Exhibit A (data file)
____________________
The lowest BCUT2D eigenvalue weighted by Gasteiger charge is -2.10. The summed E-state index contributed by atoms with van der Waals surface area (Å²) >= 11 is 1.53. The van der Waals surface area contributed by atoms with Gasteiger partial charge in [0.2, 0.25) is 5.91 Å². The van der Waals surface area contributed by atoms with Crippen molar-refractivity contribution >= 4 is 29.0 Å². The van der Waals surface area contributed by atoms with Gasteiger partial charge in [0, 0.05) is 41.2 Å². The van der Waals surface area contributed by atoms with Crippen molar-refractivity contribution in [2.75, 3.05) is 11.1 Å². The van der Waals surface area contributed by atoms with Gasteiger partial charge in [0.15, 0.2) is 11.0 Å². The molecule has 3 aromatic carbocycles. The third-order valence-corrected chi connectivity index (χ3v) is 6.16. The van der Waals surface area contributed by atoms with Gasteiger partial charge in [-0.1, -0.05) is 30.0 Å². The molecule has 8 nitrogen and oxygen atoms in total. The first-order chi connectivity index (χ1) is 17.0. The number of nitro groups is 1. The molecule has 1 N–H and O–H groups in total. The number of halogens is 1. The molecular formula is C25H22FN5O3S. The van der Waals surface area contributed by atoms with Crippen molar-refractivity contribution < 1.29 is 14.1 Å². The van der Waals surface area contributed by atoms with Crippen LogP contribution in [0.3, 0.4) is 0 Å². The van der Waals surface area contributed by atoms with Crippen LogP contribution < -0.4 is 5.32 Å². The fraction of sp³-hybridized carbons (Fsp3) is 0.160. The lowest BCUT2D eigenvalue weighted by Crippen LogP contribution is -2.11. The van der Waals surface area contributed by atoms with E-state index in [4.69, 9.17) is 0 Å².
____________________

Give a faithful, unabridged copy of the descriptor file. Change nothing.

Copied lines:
The lowest BCUT2D eigenvalue weighted by Gasteiger charge is -2.10. The summed E-state index contributed by atoms with van der Waals surface area (Å²) >= 11 is 1.53. The van der Waals surface area contributed by atoms with Gasteiger partial charge in [0.2, 0.25) is 5.91 Å². The van der Waals surface area contributed by atoms with Crippen molar-refractivity contribution >= 4 is 29.0 Å². The van der Waals surface area contributed by atoms with Gasteiger partial charge in [0, 0.05) is 41.2 Å². The van der Waals surface area contributed by atoms with Crippen molar-refractivity contribution in [2.75, 3.05) is 11.1 Å². The van der Waals surface area contributed by atoms with Gasteiger partial charge in [0.15, 0.2) is 11.0 Å². The molecule has 3 aromatic carbocycles. The third-order valence-corrected chi connectivity index (χ3v) is 6.16. The van der Waals surface area contributed by atoms with Gasteiger partial charge in [-0.1, -0.05) is 30.0 Å². The molecule has 8 nitrogen and oxygen atoms in total. The first-order chi connectivity index (χ1) is 17.0. The number of nitro groups is 1. The molecule has 1 N–H and O–H groups in total. The number of halogens is 1. The molecular formula is C25H22FN5O3S. The van der Waals surface area contributed by atoms with Crippen molar-refractivity contribution < 1.29 is 14.1 Å². The van der Waals surface area contributed by atoms with Crippen LogP contribution in [0.3, 0.4) is 0 Å². The van der Waals surface area contributed by atoms with Crippen LogP contribution < -0.4 is 5.32 Å². The fraction of sp³-hybridized carbons (Fsp3) is 0.160. The lowest BCUT2D eigenvalue weighted by Crippen LogP contribution is -2.11. The van der Waals surface area contributed by atoms with E-state index in [4.69, 9.17) is 0 Å².